Stigmas, or myths of counseling, reflect the negative personal or cultural biases which commonly prevent people from obtaining the wisdom or counsel needed for them to move forward in life. I challenge these myths one by one in this article.
When married couples argue, it's often a failed attempt at reaching for one another. A primary reason lies in the use of criticism. Husbands and wives may unknowingly assume that pointing out where and how their spouse has failed will somehow lead to a resolution of the core issues they're trying to address, or even bring them closer together somehow. Unfortunately, this approach tends to have the opposite effect.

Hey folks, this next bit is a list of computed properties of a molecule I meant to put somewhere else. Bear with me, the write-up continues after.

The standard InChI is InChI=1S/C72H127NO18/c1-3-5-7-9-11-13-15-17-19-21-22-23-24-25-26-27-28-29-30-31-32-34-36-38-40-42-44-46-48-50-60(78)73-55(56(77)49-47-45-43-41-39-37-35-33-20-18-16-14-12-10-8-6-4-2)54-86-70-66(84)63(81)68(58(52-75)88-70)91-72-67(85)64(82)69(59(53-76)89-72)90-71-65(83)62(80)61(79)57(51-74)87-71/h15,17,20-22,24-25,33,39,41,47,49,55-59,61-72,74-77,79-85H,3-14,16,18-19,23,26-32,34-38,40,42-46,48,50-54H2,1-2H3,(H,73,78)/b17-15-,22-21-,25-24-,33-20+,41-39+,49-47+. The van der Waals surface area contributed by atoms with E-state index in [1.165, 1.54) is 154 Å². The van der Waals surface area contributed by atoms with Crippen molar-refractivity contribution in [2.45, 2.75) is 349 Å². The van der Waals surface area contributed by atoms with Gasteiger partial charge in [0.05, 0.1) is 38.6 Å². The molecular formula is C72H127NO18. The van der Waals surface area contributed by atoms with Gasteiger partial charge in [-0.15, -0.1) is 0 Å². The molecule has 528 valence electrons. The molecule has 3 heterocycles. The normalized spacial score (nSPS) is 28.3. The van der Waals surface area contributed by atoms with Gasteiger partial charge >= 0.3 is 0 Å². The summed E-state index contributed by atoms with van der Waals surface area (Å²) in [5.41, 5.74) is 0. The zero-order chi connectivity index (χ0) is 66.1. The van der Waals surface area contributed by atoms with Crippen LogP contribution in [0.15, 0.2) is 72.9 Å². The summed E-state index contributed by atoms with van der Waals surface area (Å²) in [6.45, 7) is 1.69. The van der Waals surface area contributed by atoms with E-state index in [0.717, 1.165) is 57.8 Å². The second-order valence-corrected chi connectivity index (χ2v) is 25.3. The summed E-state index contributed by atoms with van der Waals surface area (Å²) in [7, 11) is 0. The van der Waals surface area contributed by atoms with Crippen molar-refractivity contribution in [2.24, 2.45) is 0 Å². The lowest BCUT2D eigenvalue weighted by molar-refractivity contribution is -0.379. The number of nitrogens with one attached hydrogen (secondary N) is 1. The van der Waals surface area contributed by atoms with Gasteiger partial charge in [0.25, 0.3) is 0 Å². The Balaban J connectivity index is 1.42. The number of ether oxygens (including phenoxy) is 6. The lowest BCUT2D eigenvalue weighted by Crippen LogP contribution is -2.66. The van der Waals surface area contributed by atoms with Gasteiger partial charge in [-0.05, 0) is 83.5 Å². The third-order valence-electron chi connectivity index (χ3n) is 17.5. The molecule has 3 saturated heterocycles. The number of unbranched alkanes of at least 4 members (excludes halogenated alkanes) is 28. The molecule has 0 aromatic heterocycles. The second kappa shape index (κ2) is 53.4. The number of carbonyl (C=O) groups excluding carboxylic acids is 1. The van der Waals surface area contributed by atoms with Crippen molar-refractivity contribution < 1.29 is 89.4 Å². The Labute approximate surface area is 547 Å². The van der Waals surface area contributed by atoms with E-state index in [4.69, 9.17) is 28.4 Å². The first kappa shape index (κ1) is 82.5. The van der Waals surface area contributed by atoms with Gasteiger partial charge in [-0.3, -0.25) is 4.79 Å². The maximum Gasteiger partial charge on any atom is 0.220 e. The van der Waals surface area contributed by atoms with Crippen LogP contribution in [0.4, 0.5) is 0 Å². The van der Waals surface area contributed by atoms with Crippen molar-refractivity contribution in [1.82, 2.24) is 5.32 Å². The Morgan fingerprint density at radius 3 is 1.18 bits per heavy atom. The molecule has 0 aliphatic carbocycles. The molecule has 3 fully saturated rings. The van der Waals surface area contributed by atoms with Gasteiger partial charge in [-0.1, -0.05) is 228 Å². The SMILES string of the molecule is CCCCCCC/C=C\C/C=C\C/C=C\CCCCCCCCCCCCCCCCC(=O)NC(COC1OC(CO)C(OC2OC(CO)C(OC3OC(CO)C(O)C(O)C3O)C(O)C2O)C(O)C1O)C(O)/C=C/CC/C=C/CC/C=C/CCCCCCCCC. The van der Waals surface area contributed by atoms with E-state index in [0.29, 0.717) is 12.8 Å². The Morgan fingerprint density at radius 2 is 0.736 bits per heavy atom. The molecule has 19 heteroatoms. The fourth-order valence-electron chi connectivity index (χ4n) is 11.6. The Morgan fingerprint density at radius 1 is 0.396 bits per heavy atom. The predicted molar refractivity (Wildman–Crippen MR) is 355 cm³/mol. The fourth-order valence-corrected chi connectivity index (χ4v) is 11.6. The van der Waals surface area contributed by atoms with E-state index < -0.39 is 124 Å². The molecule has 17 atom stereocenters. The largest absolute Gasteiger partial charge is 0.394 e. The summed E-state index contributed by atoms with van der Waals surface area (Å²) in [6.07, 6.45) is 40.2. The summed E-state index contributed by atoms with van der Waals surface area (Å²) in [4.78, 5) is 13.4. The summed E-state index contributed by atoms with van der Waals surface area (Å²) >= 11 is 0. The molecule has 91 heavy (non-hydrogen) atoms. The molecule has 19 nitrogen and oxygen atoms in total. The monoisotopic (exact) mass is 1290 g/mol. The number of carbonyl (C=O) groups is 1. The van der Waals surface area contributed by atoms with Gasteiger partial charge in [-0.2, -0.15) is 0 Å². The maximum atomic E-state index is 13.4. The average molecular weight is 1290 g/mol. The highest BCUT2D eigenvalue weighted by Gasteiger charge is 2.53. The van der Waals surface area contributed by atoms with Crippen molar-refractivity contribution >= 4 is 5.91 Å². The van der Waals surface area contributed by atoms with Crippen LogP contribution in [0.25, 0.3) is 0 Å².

Contrary to the popular notion, time doesn't heal all wounds. Rose Kennedy put it this way: "It has been said, 'time heals all wounds.' I do not agree. The wounds remain. In time, the mind, protecting its sanity, covers them with scar tissue and the pain lessens, but it is never gone." Her statement precisely illustrates what I see married couples experience when the trust between them is lost.
Healthy marital communication doesn't simply happen. It takes the use of certain skill sets, such as curiosity, to help us begin experiencing a more fulfilled marriage. This post takes a closer look into the application of curiosity, its impact on the development of healthy communication that serves to build trust and intimacy within a marriage, and it's relevance to the application our Christian faith on a daily basis with our spouse.